Published Jul 11, 2023
The Baptist Foundation of California agrees with the recommendation of Guidestone, the Southern Baptist retirement organization – churches should consider providing a social security offset to ministers.
Tax implications and social security requirements for ministers are often seen as confusing and difficult to navigate. Let me offer a brief explanation. Ministers are unique employees. For federal tax purposes, ministers are employees of the church, and they receive a W-2. For social security purposes, ministers are considered self-employed, and must comply with the Self Employment Contributions Act (SECA) and pay both the employer and employee portions of the Federal Insurance Contributions Act tax (FICA), which funds Social Security and Medicare. IRS Form 4361 provides instructions for ministers to file for an exemption from self-employment tax if they meet certain timely and strict requirements. The decision to apply for a social security exemption is a personal and private decision to be made with financial advisers, with wise theologians landing on both sides. I know godly ministers who have filed for exemption and godly ministers who remain in social security. Unless a minister is incredibly disciplined, both personally and financially, I would give caution to anyone considering this exemption. In addition, the IRS requires a minister to sign under penalty of perjury that they are conscientiously (or because of their religious principles) opposed to the acceptance of any public insurance or benefits for ministerial services. However, whether a minister should or should not file for an exemption using Form 4361 is beyond the scope of this discussion, and as stated earlier, is a very personal decision.
Non-ministerial employees pay half of the FICA tax, and their employer pays the other half. Ministers must pay the full amount, unless they have opted out of social security and received an approved IRS exemption from self-employment tax on ministerial earnings on Form 4361. In order to protect and provide for their families, ministers who have opted out of social security still have an obligation to provide life insurance, disability insurance, and retirement savings for themselves. Either way, ministers bear the full financial responsibility of securing these important benefits.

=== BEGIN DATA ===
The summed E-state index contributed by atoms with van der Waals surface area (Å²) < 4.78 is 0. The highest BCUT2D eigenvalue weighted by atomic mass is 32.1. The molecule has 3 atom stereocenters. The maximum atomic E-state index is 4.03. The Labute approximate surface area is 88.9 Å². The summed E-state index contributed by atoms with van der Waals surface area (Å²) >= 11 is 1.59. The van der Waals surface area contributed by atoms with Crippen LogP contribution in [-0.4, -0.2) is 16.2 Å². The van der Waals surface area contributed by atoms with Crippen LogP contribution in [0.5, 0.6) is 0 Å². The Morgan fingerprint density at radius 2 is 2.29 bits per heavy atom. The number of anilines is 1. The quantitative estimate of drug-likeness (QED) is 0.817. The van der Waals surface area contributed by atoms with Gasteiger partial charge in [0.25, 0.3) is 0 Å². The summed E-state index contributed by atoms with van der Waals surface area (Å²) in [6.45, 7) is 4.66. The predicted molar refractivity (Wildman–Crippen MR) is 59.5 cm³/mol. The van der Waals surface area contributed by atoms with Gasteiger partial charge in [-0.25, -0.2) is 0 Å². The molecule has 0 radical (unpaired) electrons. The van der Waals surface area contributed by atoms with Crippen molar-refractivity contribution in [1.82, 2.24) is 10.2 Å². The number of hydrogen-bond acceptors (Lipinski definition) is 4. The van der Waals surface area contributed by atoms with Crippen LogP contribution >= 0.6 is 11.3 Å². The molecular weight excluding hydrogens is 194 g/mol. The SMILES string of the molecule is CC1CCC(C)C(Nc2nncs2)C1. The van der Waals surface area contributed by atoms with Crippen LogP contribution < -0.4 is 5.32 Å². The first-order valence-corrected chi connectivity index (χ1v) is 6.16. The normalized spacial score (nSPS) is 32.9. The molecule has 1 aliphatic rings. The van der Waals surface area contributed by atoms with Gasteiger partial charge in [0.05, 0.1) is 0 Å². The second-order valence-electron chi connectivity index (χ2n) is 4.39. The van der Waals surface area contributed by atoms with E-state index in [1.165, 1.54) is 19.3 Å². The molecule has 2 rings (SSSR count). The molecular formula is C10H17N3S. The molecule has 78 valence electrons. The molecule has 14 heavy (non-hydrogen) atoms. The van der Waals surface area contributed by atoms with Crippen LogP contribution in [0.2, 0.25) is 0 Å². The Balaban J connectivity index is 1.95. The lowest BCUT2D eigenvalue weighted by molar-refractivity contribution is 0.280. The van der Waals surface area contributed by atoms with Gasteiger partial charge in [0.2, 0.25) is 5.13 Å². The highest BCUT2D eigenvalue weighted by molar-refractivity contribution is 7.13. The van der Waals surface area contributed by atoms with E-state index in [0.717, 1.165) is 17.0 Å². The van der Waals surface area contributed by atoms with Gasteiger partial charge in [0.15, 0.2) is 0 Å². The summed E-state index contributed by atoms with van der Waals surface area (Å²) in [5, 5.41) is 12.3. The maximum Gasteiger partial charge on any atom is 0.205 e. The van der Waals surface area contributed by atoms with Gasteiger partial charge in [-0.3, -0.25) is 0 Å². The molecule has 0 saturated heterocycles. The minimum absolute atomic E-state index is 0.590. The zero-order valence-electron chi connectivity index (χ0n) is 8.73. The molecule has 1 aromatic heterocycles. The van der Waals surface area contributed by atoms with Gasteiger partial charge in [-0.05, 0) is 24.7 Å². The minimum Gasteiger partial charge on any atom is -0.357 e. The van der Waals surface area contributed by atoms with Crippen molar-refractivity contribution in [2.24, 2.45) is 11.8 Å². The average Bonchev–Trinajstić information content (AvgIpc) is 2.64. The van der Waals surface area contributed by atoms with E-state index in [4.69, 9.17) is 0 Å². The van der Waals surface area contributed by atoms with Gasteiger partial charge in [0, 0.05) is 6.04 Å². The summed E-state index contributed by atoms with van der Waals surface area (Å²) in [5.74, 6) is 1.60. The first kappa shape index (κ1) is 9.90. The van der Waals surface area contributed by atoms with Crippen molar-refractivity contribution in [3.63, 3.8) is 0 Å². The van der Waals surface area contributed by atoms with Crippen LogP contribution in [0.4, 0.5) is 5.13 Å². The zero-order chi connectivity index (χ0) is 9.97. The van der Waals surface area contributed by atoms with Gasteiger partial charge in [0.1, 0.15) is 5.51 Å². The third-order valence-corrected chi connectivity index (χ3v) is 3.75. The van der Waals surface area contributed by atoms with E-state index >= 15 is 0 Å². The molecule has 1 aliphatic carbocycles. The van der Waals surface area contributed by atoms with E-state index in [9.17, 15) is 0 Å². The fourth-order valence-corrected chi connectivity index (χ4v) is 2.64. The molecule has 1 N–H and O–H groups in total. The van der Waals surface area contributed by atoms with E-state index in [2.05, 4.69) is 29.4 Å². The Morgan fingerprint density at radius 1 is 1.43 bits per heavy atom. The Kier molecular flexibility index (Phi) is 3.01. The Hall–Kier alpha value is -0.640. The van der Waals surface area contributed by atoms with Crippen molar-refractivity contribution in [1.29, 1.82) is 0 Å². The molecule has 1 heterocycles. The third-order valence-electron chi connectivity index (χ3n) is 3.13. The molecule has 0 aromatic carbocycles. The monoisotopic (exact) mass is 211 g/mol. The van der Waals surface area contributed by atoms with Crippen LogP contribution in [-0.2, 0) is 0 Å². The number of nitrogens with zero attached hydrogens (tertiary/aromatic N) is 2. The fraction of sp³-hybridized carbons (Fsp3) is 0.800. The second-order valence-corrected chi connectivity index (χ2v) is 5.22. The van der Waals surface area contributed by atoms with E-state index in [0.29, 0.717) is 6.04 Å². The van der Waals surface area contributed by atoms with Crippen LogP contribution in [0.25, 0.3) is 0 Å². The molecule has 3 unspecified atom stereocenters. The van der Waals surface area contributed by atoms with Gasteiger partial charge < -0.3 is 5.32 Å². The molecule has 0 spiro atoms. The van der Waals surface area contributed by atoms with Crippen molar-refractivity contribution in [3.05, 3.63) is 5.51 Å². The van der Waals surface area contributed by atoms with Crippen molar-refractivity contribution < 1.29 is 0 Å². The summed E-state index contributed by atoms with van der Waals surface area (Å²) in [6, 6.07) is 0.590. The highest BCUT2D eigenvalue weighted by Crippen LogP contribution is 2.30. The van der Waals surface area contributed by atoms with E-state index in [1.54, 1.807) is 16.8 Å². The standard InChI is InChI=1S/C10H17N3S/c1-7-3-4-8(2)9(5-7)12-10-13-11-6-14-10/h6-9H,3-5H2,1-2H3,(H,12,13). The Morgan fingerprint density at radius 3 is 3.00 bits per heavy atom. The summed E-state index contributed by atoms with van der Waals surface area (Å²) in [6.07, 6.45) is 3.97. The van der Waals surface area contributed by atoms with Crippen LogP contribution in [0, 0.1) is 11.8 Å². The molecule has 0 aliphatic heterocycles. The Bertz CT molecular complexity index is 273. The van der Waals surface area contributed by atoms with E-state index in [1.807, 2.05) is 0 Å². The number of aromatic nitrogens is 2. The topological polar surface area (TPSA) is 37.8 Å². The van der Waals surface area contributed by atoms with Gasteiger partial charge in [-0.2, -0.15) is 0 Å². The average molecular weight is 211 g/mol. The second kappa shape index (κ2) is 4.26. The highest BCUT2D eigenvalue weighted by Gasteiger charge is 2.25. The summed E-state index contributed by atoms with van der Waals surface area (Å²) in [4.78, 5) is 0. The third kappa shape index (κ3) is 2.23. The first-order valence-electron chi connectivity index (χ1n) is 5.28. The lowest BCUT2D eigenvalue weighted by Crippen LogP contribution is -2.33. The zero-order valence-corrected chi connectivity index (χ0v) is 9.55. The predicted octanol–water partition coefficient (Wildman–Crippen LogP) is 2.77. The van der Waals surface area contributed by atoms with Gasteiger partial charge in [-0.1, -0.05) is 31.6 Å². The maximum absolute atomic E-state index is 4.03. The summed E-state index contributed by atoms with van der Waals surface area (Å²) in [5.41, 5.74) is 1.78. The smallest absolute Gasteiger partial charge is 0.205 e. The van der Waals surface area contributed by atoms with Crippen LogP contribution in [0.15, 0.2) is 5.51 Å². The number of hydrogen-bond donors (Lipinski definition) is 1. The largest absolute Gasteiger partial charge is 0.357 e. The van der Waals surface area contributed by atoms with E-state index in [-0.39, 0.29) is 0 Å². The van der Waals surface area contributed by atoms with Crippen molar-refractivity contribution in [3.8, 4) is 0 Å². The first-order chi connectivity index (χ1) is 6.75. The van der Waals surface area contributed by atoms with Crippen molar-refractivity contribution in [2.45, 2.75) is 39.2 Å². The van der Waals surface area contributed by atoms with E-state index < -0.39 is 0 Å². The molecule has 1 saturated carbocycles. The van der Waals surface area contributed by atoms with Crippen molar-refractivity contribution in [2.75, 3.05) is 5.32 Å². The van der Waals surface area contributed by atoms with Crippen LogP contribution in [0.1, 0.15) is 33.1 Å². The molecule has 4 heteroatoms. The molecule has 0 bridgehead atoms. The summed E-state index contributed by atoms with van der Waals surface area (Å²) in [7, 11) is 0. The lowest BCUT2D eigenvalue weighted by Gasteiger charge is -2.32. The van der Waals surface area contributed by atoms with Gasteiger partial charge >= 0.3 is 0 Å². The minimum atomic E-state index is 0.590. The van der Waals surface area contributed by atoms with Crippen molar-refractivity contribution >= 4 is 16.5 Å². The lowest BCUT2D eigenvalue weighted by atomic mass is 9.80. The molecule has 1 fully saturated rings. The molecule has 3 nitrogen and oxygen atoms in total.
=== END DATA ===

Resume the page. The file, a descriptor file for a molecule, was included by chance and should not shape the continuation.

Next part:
More churches and religious entities are recognizing this obligation and are providing a SECA or Social Security offset as additional income for ministerial employees. The SECA tax rate is currently set at 15.3% of the minister’s salary and housing allowance. The Social Security offset equals half of the SECA tax rate, or 7.65%. Guidestone and The Baptist Foundation of California both recommend churches and Baptist entities provide this additional income to ministers regardless of their social security status. When given to a minister by the church, this income must be designated as taxable income on the minister’s form W-2.
Ministers serve selflessly, often foregoing larger salaries and possibly more financially lucrative careers for the sake of the Gospel and God’s unique call on their lives. Providing this benefit is a significant way churches can bless their pastors and help them prepare for the future. While churches are required to provide half of the FICA tax for non-ministerial employees, shouldn’t they also joyously provide the same level of benefits to those called to shepherd and lead God’s people? Of course, in the current economic climate, churches will need to evaluate their own ability and timing in relation to providing this important benefit. However, we encourage churches to begin the planning process to care for their ministers in this way.